“Back” in the Garden Safety
For many North Americans, gardening is the most joyful activity of summer. But if you love to garden and you also suffer from back pain, you know that you can cause yourself a lot of grief unless you follow some basic ergonomic principles.
Gardening, of course, is a seasonal activity in most of North America. During the winter, few of us make much use of the muscle groups we employ for typical gardening activities. The one exception is washing floors, but, truthfully, how often do you do that?
But even if you linger over the linoleum daily from October to March, it's still important to warm up and stretch your muscles before you dig. Here's a tip - the easiest way to warm up your muscles is to take a hot shower BEFORE you garden. This is called a passive warm-up. You'll still need to stretch, but you can do this in the garden. Use the same motions you use when weeding, raking, digging, etc. - whatever your planned tasks - but do them slowly, holding each stretch for about 10 seconds.
It's also important to do some gentle stretching after you garden, especially if you've overdone it and your muscles feel tight. Another hot shower can help as well.
Another rule: Go slow! When the weather breaks, it's tempting to turn over ALL the earth on the first afternoon. Trouble is, by the time your back aches, you've already done too much. By pacing yourself, you can ensure that your back will be fit enough to garden again next weekend!
A third principle to keep in mind is that a change is as good as a rest. Vary your activities rather than doing all your weeding, for instance, at once. In other words, shovel for a few minutes, dump, rake, weed. Rest for a while, then repeat.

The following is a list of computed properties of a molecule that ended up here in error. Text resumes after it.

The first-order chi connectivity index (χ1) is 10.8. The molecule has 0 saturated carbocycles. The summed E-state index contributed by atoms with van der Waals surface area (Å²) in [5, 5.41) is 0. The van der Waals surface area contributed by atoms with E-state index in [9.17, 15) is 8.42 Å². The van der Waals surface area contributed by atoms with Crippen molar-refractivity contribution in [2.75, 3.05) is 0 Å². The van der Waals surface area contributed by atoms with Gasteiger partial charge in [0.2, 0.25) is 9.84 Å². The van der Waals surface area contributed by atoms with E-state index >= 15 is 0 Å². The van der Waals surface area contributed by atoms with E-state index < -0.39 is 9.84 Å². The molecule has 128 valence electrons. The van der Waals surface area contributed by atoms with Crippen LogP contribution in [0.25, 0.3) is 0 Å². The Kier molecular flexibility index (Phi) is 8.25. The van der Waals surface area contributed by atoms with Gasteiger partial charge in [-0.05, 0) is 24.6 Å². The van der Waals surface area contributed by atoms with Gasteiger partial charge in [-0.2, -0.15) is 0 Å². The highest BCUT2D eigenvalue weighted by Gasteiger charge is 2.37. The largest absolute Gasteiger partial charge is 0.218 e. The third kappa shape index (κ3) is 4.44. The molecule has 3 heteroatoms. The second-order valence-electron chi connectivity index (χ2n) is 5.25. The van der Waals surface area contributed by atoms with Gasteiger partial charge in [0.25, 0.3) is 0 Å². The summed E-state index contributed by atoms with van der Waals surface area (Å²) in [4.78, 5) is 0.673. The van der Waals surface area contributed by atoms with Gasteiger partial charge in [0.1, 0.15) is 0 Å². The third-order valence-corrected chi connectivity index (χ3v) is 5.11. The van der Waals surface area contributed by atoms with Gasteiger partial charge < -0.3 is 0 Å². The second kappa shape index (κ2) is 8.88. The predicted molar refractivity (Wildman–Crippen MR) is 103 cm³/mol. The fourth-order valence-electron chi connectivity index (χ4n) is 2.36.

Avoid staying in any one position for too long. Gardening involves bending, kneeling, standing, walking, and reaching; don't spend more than 15 minutes in any one of these positions before changing to something else.
Also, don't mix and match activities with positions. If you're crouching down to weed, don't suddenly reach up and stretch to snip at a stray vine. Don't bend forward with your knees straight. And as in any activity, try not to lift and twist at the same time.
Remember to hold heavy objects close to your body. So what if they're muddy - getting dirty is part and parcel of gardening's charm.
Finally, organize your tool shed so that heavy supplies are stored at waist level. Invest in some back-friendly tools like a kneeling bench with handles, shears, shovels and weeders with long handles to minimize bending, an angled rake, and a swan-necked watering can.
If you keep this advice in mind, there's no reason for back pain to keep you out of your garden.